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                                                                  American Gods is good. I really liked it. Actually I’d recommend Stardust as a good Gaiman starter book. It’s shorter and the story is just really neat and fun.

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                                                                    Ok, I’ll consider it as well 😄 I don’t have my hands on Stardust though, since I bought a bunch of Neil Gaiman books at a recent event of his and that wasn’t one of them. Hopefully the local library has a copy.

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                                                                I didn’t think Snow Crash was going to be my thing, but it’s great!

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                                                                $ sqlite :memory: <<EOF
                                                                .output stderr
                                                                
                                                                create table courses (id unique, title);
                                                                create table enrollments (name, course_id);
                                                                
                                                                .separator ","
                                                                .import courses.csv courses
                                                                .import enrollments.csv enrollments
                                                                
                                                                .output stdout
                                                                
                                                                select *
                                                                from enrollments
                                                                join courses
                                                                on enrollments.course_id = courses.id;
                                                                EOF
                                                                

                                                                The unique constraint on courses.id has the advantage of creating an index to speed up the join.

                                                                1. 4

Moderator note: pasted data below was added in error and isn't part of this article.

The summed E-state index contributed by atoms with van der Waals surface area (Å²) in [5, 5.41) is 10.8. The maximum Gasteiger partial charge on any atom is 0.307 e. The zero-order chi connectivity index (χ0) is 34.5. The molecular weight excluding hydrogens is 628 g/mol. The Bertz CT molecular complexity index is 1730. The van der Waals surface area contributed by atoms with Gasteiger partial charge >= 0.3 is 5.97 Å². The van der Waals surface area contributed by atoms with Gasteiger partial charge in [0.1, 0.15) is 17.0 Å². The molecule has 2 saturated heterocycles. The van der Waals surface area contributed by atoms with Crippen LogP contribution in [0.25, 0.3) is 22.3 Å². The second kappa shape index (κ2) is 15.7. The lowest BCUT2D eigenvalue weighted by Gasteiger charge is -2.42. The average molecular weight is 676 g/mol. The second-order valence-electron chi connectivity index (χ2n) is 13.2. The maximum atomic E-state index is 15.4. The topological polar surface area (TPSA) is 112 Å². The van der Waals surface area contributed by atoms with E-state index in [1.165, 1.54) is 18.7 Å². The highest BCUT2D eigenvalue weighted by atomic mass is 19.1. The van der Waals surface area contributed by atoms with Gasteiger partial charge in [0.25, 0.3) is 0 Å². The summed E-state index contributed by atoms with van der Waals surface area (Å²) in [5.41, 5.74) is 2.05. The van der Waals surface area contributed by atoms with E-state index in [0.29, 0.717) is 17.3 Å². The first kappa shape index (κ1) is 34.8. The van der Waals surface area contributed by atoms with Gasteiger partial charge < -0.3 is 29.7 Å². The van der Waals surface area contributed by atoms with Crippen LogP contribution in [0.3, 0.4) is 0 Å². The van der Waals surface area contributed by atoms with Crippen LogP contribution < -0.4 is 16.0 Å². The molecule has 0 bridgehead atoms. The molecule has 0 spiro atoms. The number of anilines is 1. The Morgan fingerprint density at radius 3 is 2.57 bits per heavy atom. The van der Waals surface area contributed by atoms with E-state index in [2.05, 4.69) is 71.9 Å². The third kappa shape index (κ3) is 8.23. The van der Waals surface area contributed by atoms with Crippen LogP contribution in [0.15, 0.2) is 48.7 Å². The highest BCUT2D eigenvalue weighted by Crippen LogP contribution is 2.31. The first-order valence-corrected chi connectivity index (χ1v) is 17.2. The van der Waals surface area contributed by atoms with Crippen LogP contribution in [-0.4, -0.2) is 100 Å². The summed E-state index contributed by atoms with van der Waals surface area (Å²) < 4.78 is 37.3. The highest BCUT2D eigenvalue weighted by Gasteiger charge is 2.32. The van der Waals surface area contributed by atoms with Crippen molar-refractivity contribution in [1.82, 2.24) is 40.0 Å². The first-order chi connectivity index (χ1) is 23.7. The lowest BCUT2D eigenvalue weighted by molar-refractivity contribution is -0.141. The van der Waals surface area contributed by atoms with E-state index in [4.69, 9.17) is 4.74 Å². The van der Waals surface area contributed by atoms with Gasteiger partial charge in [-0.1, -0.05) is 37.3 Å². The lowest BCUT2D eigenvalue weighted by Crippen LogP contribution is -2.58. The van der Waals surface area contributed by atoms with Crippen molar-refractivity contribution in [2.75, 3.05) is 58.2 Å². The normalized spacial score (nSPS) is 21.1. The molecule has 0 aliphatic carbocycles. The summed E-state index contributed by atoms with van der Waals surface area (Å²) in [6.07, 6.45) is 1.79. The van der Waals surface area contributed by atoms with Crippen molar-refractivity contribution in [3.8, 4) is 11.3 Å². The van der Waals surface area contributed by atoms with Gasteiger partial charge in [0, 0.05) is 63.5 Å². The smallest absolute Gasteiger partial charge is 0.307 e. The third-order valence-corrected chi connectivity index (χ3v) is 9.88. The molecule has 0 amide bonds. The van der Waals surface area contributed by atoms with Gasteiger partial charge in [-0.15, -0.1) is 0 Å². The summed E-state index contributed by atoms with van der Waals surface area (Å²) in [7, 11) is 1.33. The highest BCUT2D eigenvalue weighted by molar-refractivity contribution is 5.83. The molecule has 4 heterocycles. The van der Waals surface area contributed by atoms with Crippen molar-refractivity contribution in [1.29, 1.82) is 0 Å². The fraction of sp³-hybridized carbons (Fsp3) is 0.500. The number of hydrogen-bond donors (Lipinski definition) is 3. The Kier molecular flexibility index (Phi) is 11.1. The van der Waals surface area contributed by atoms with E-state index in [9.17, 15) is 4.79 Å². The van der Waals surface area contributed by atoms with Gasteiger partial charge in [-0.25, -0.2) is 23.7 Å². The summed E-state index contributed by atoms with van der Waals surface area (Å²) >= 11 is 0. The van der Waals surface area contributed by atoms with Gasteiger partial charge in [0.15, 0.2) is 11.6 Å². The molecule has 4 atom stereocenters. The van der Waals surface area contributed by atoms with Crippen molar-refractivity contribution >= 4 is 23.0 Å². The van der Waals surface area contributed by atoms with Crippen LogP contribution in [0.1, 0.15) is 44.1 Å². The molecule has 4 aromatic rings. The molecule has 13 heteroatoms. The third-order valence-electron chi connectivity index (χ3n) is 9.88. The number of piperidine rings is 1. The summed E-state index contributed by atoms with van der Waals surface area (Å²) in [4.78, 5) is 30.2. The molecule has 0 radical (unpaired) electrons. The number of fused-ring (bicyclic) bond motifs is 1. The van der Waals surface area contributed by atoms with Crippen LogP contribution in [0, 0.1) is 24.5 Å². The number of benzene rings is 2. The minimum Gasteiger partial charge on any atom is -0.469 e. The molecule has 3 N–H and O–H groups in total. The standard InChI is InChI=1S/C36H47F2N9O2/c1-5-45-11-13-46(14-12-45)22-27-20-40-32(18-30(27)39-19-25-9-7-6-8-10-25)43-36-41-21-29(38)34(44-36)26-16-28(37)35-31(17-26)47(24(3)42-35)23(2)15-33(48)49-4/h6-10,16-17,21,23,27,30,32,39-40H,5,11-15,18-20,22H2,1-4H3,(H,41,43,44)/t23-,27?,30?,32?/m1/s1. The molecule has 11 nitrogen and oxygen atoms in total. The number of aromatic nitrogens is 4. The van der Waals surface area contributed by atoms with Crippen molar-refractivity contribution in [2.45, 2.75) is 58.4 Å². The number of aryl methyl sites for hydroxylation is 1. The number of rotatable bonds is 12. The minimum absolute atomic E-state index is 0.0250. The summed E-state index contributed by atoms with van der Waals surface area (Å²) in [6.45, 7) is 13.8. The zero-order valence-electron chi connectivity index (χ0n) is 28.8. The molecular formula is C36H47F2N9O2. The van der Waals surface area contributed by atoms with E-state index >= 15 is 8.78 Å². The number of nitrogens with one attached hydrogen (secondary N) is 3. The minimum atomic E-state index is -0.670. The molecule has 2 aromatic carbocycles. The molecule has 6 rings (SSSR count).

I had never considered using sqlite like this before, thanks!

                                                                  1. 5

                                                                    You are quite welcome. Few people think of using it for this kind of thing, despite sqlite’s near-universal presence. I have written comments about sqlite before on lobste.rs that you might find interesting, in particular this comment on a post sharing the q cli tool.

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                                                                  One of the things that intrigues me are extensive personal websites, just full of a huge pile of stuff the site owner finds interesting, has written, etc. Not exactly the same as a prolific blog (though there is overlap), because they tend to be more hypertext structured, in ways other than purely chronological post dates plus tags; more like a big personal wiki in some cases.

                                                                  These were more common in the ‘90s I think, but there are still some around (some dating to then, others a bit newer). Four that come to mind: John Walker’s fourmilab, Pierro Scaruffi’s website, Cosma Shalizi’s bactra.org, and Gwern Branwen’s website.

                                                                  Not necessarily a model for creating a personal website if you don’t have a decade or so to invest in it though! Of those four, it looks like: one is a university professor, one is a wealthy tech entrepreneur, and two are independent writers/researchers.